• For patients who experience relapse after a response to initial therapy of more than 2 years' duration, the original therapy should be repeated.
  • For patients who had an inadequate response to initial therapy or a response of less than 2 years' duration, an alternative agent or combination should be used.
  • Autologous stem cell transplant should be considered in all eligible patients with relapsed disease.
  • [MeSH-minor] Adrenal Cortex Hormones / therapeutic use. Antibodies, Monoclonal / therapeutic use. Antibodies, Monoclonal, Murine-Derived. Antineoplastic Agents / therapeutic use. Blood Viscosity. Drug Therapy, Combination. Humans. Immunologic Factors / therapeutic use. Plasmapheresis. Prognosis. Recurrence. Risk Factors. Rituximab. Time Factors. Treatment Outcome

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  • (PMID = 20702770.001).
  • [ISSN] 1942-5546
  • [Journal-full-title] Mayo Clinic proceedings
  • [ISO-abbreviation] Mayo Clin. Proc.
  • [Language] eng
  • [Grant] United States / NCI NIH HHS / CA / R01 CA083724
  • [Publication-type] Journal Article; Review
  • [Publication-country] United States
  • [Chemical-registry-number] 0 / Adrenal Cortex Hormones; 0 / Antibodies, Monoclonal; 0 / Antibodies, Monoclonal, Murine-Derived; 0 / Antineoplastic Agents; 0 / Immunologic Factors; 4F4X42SYQ6 / Rituximab
  • [Number-of-references] 72
  • [Other-IDs] NLM/ PMC2931618
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37. Devizzi L, Guidetti A, Tarella C, Magni M, Matteucci P, Seregni E, Chiesa C, Bombardieri E, Di Nicola M, Carlo-Stella C, Gianni AM: High-dose yttrium-90-ibritumomab tiuxetan with tandem stem-cell reinfusion: an outpatient preparative regimen for autologous hematopoietic cell transplantation. J Clin Oncol; 2008 Nov 10;26(32):5175-82
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  • [Source] The source of this record is MEDLINE®, a database of the U.S. National Library of Medicine.
  • PURPOSE: To develop high-dose myeloablative therapy for CD20(+) non-Hodgkin's lymphoma (NHL) as a safe and widely applicable regimen.
  • PATIENTS AND METHODS: Patients with relapsed/refractory (n = 25) or de novo high-risk (n = 5) NHL received one myeloablative dose of yttrium-90 ((90)Y)-ibritumomab tiuxetan after five chemotherapy courses, including three cycles of anthracycline- or platinum-containing regimens, one cycle of cyclophosphamide (4 to 7 g/m(2)), and one cycle of cytarabine (12 to 24 g/m(2)).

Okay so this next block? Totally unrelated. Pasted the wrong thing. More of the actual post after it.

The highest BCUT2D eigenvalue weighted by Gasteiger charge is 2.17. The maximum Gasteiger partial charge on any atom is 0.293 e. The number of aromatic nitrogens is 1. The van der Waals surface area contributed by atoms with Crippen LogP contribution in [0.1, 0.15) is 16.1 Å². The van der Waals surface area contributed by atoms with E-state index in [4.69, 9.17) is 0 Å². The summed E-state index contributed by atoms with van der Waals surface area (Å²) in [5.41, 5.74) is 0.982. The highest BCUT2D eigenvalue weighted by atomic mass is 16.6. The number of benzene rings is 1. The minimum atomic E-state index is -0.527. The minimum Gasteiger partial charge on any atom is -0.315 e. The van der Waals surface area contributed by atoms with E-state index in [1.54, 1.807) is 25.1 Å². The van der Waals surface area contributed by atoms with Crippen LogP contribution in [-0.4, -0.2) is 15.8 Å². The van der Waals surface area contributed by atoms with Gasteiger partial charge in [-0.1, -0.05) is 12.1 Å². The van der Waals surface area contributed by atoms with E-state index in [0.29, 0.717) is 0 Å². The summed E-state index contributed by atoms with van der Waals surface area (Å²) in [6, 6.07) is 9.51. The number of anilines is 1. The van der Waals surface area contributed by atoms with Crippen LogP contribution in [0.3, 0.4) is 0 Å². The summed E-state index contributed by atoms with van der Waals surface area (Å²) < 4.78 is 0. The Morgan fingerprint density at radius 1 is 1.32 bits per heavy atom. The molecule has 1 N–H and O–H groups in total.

• To minimize hematologic toxicity, stem cells were reinfused at days 7 and 14 after (90)Y-ibritumomab tiuxetan.
  • Hematologic toxicity was mild to moderate and of short duration.
  • After a median observation time of 30 months (range, 22 to 48 months), no myeloid secondary malignancy or chromosomal abnormality was observed, the OS rate was 87%, and the EFS rate was 69%.
  • [MeSH-major] Antibodies, Monoclonal / therapeutic use. Antineoplastic Combined Chemotherapy Protocols / therapeutic use. Hematopoietic Stem Cell Transplantation. Lymphoma, Non-Hodgkin / radiotherapy. Radioimmunotherapy
  • [MeSH-minor] Adult. Aged. Ambulatory Care. Antigens, CD20 / analysis. Chemotherapy, Adjuvant. Cytogenetic Analysis. Disease-Free Survival. Female. Humans. Male. Middle Aged. Neoplasm Staging. Radiotherapy Dosage. Radiotherapy, Adjuvant. Time Factors. Transplantation, Autologous. Treatment Outcome

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  • [CommentIn] J Clin Oncol. 2009 Mar 1;27(7):1145-6; author reply 1146 [19171699.001]
  • [CommentIn] J Clin Oncol. 2008 Nov 10;26(32):5147-50 [18854559.001]
  • (PMID = 18854569.001).
  • [ISSN] 1527-7755
  • [Journal-full-title] Journal of clinical oncology : official journal of the American Society of Clinical Oncology
  • [ISO-abbreviation] J. Clin. Oncol.
  • [Language] eng
  • [Publication-type] Clinical Trial, Phase II; Journal Article; Research Support, Non-U.S. Gov't
  • [Publication-country] United States
  • [Chemical-registry-number] 0 / Antibodies, Monoclonal; 0 / Antigens, CD20; 0 / ibritumomab tiuxetan